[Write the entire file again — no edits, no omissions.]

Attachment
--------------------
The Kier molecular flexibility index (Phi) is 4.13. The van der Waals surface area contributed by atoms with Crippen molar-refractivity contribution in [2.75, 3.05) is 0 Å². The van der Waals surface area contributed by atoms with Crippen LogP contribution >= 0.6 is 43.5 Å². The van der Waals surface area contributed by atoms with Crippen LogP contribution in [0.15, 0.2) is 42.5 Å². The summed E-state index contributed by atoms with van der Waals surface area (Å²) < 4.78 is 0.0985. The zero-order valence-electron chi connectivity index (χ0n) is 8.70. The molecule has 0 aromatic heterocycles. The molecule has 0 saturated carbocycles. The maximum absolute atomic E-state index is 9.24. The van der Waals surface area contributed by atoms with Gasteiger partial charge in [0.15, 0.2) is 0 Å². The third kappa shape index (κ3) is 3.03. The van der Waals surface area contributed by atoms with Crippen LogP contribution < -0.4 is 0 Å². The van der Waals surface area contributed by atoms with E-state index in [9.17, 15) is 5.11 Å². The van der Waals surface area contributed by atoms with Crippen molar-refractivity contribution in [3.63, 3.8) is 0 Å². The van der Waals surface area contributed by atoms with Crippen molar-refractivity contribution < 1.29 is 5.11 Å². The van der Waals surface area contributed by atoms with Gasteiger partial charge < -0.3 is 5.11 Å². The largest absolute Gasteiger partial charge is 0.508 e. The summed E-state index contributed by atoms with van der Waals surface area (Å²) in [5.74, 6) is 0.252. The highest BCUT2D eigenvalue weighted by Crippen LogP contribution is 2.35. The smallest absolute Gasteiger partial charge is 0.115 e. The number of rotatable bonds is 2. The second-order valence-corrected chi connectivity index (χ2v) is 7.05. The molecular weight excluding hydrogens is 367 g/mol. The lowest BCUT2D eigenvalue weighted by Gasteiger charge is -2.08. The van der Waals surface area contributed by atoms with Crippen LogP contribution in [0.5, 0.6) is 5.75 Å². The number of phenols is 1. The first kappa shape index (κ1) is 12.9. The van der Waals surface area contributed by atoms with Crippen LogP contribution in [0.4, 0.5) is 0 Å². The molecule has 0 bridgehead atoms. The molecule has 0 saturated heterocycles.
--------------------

The Kier molecular flexibility index (Phi) is 4.13. The van der Waals surface area contributed by atoms with Crippen molar-refractivity contribution in [2.75, 3.05) is 0 Å². The van der Waals surface area contributed by atoms with Crippen LogP contribution >= 0.6 is 43.5 Å². The van der Waals surface area contributed by atoms with Crippen LogP contribution in [0.15, 0.2) is 42.5 Å². The summed E-state index contributed by atoms with van der Waals surface area (Å²) < 4.78 is 0.0985. The zero-order valence-electron chi connectivity index (χ0n) is 8.70. The molecule has 0 aromatic heterocycles. The molecule has 0 saturated carbocycles. The maximum absolute atomic E-state index is 9.24. The van der Waals surface area contributed by atoms with Gasteiger partial charge in [0.15, 0.2) is 0 Å². The third kappa shape index (κ3) is 3.03. The van der Waals surface area contributed by atoms with Crippen LogP contribution < -0.4 is 0 Å². The van der Waals surface area contributed by atoms with E-state index in [9.17, 15) is 5.11 Å². The van der Waals surface area contributed by atoms with Crippen molar-refractivity contribution in [3.63, 3.8) is 0 Å². The van der Waals surface area contributed by atoms with Crippen molar-refractivity contribution < 1.29 is 5.11 Å². The van der Waals surface area contributed by atoms with Gasteiger partial charge < -0.3 is 5.11 Å². The largest absolute Gasteiger partial charge is 0.508 e. The summed E-state index contributed by atoms with van der Waals surface area (Å²) in [5.74, 6) is 0.252. The highest BCUT2D eigenvalue weighted by Crippen LogP contribution is 2.35. The smallest absolute Gasteiger partial charge is 0.115 e. The number of rotatable bonds is 2. The second-order valence-corrected chi connectivity index (χ2v) is 7.05. The molecular weight excluding hydrogens is 367 g/mol. The lowest BCUT2D eigenvalue weighted by Gasteiger charge is -2.08. The van der Waals surface area contributed by atoms with Crippen LogP contribution in [0.5, 0.6) is 5.75 Å². The number of phenols is 1. The first kappa shape index (κ1) is 12.9. The van der Waals surface area contributed by atoms with Crippen LogP contribution in [0.4, 0.5) is 0 Å². The molecule has 0 bridgehead atoms. The molecule has 0 saturated heterocycles.